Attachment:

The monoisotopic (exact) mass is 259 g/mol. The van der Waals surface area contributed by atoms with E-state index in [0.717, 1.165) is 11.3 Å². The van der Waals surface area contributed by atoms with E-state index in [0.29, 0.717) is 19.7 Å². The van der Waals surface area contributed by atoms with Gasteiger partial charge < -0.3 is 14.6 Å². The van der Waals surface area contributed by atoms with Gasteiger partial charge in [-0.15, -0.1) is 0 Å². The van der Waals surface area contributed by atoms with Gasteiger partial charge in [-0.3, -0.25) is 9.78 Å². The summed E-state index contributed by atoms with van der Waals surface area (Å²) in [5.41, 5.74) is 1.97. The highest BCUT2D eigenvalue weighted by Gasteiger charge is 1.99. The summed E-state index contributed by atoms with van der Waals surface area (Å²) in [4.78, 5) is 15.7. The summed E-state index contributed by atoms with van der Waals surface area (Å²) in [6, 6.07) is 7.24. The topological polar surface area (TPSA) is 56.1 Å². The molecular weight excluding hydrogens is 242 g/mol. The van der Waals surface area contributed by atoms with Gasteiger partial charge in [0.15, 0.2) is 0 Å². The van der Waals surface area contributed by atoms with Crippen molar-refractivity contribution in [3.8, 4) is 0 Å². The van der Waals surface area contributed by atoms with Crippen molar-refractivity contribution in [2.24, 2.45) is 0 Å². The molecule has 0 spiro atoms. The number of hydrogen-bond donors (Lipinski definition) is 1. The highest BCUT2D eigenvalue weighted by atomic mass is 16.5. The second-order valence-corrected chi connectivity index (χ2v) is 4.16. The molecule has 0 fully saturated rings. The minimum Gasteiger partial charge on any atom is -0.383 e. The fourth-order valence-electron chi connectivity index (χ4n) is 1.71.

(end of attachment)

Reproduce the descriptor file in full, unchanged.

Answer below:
The monoisotopic (exact) mass is 259 g/mol. The van der Waals surface area contributed by atoms with E-state index in [0.717, 1.165) is 11.3 Å². The van der Waals surface area contributed by atoms with E-state index in [0.29, 0.717) is 19.7 Å². The van der Waals surface area contributed by atoms with Gasteiger partial charge < -0.3 is 14.6 Å². The van der Waals surface area contributed by atoms with Gasteiger partial charge in [-0.15, -0.1) is 0 Å². The van der Waals surface area contributed by atoms with Gasteiger partial charge in [-0.3, -0.25) is 9.78 Å². The summed E-state index contributed by atoms with van der Waals surface area (Å²) in [5.41, 5.74) is 1.97. The highest BCUT2D eigenvalue weighted by Gasteiger charge is 1.99. The summed E-state index contributed by atoms with van der Waals surface area (Å²) in [4.78, 5) is 15.7. The summed E-state index contributed by atoms with van der Waals surface area (Å²) in [6, 6.07) is 7.24. The topological polar surface area (TPSA) is 56.1 Å². The molecular weight excluding hydrogens is 242 g/mol. The van der Waals surface area contributed by atoms with Gasteiger partial charge in [0.15, 0.2) is 0 Å². The van der Waals surface area contributed by atoms with Crippen molar-refractivity contribution in [3.8, 4) is 0 Å². The van der Waals surface area contributed by atoms with Crippen molar-refractivity contribution in [2.24, 2.45) is 0 Å². The molecule has 0 spiro atoms. The number of hydrogen-bond donors (Lipinski definition) is 1. The highest BCUT2D eigenvalue weighted by atomic mass is 16.5. The second-order valence-corrected chi connectivity index (χ2v) is 4.16. The molecule has 0 fully saturated rings. The minimum Gasteiger partial charge on any atom is -0.383 e. The fourth-order valence-electron chi connectivity index (χ4n) is 1.71.